by William Furley

The Monday paper said there were fifty thousand
on the beach that Sunday, mid-July, high season,
the sun like a mountaineer on top of the world

And the cars, thousands of them on the clifftop
fifty celsius under the windscreen, plastic
soft to the touch, road taking the print of feet,

The beach pock-marked with bodies, all colours,
towels glued to the sand, humans in all positions,
the shallows alive with legs like a shoal of eels.

And so, granted it was about a mile along the beach
to the ice-cream van's faint Greensleeves tinkle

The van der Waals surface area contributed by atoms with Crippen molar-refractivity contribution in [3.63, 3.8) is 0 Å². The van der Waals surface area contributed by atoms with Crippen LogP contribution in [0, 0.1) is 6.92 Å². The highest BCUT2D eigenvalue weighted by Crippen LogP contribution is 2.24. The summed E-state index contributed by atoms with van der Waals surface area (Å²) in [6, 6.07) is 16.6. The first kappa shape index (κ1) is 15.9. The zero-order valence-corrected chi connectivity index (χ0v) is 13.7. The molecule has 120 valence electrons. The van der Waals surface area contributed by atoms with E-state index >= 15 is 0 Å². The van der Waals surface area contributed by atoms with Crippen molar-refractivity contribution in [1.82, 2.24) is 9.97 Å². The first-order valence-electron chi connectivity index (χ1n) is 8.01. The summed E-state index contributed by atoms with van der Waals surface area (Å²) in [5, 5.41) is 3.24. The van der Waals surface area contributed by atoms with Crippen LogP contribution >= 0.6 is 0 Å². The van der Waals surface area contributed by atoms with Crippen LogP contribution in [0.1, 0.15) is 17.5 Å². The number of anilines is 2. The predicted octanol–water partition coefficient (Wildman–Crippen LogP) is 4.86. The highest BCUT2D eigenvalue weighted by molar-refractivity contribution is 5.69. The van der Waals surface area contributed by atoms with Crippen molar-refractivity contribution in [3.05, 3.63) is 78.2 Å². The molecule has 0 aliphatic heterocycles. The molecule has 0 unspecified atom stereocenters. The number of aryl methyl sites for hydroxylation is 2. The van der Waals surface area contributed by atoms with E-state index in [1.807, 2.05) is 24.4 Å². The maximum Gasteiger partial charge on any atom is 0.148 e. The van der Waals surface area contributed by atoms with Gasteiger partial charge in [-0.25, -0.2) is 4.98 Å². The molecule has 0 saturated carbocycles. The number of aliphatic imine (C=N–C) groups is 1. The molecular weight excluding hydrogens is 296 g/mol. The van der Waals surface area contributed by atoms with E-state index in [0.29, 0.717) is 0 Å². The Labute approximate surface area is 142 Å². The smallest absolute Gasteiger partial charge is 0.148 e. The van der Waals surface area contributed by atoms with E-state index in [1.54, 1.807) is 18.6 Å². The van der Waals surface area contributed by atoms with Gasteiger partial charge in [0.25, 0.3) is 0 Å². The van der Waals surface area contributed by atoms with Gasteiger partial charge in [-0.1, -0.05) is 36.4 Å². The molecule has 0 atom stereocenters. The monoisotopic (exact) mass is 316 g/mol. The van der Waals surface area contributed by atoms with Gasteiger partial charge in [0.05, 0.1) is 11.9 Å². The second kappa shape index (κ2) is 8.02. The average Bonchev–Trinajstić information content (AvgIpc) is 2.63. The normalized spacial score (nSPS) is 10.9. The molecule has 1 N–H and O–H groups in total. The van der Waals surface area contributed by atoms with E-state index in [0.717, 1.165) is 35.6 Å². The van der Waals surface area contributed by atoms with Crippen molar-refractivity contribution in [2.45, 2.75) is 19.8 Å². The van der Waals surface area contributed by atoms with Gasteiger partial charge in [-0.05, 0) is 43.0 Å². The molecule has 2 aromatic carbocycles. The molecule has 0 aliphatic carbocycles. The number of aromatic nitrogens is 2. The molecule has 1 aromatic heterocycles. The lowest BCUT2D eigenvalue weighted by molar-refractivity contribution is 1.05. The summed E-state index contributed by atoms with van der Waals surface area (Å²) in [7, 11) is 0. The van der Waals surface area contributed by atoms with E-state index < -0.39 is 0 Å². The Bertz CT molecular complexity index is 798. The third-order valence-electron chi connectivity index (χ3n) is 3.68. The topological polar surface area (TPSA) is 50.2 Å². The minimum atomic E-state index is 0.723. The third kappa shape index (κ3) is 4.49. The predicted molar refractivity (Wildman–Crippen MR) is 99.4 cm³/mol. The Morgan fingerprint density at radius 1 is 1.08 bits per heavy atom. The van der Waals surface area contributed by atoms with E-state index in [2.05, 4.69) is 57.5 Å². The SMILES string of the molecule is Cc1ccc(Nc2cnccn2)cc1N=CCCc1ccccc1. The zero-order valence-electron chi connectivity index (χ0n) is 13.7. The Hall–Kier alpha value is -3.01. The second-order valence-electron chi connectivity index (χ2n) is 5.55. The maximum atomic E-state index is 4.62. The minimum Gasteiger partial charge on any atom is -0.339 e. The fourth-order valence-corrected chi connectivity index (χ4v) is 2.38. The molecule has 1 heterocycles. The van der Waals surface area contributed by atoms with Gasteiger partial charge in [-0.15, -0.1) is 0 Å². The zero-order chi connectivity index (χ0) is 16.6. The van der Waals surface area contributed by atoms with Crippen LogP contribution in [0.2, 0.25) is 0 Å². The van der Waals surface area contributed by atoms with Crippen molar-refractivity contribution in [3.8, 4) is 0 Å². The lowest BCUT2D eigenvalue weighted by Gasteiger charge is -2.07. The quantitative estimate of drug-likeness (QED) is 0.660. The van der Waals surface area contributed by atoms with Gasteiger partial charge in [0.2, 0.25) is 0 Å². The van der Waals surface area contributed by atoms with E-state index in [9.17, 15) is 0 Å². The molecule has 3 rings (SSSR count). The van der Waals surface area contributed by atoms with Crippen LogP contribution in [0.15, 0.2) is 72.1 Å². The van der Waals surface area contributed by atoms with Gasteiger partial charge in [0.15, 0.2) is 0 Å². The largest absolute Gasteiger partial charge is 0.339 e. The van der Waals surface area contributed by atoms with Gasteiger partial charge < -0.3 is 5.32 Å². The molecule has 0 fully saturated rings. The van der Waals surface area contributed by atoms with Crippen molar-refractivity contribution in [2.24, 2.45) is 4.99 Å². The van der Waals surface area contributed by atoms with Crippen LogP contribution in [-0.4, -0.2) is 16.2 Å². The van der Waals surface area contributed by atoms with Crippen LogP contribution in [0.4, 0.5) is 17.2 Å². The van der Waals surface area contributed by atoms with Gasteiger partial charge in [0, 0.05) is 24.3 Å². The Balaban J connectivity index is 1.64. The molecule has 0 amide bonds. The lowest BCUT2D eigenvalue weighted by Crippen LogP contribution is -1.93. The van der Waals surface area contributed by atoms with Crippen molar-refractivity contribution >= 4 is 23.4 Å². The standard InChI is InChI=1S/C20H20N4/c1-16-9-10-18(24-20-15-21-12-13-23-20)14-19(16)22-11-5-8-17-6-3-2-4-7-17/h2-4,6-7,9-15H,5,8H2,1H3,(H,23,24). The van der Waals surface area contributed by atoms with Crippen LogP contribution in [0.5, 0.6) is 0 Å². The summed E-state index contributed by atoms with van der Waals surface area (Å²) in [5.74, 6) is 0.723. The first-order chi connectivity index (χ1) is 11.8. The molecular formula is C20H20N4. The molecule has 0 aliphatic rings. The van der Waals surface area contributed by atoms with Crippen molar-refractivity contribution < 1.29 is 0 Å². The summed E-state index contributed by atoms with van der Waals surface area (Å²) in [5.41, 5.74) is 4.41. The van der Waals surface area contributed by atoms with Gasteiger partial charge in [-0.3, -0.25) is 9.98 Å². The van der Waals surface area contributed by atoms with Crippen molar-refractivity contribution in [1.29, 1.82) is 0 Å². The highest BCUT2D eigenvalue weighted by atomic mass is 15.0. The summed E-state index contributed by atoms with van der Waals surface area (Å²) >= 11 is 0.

through slow sole-scorching sand, and a mile back

holding the twin cones of chocolate and vanilla
which the sun was keen to swallow down before us,
it was a minor miracle I found you again at all,

on a towel of space among identical thousands
to meet your raised glance over the paperback,
those blue eyes piercing as a lighthouse beam:

"Who's that kind stranger bringing me an ice?"
you said, catching a drip, and looking out to sea
where light was pooled like newly minted coin.

©William Furley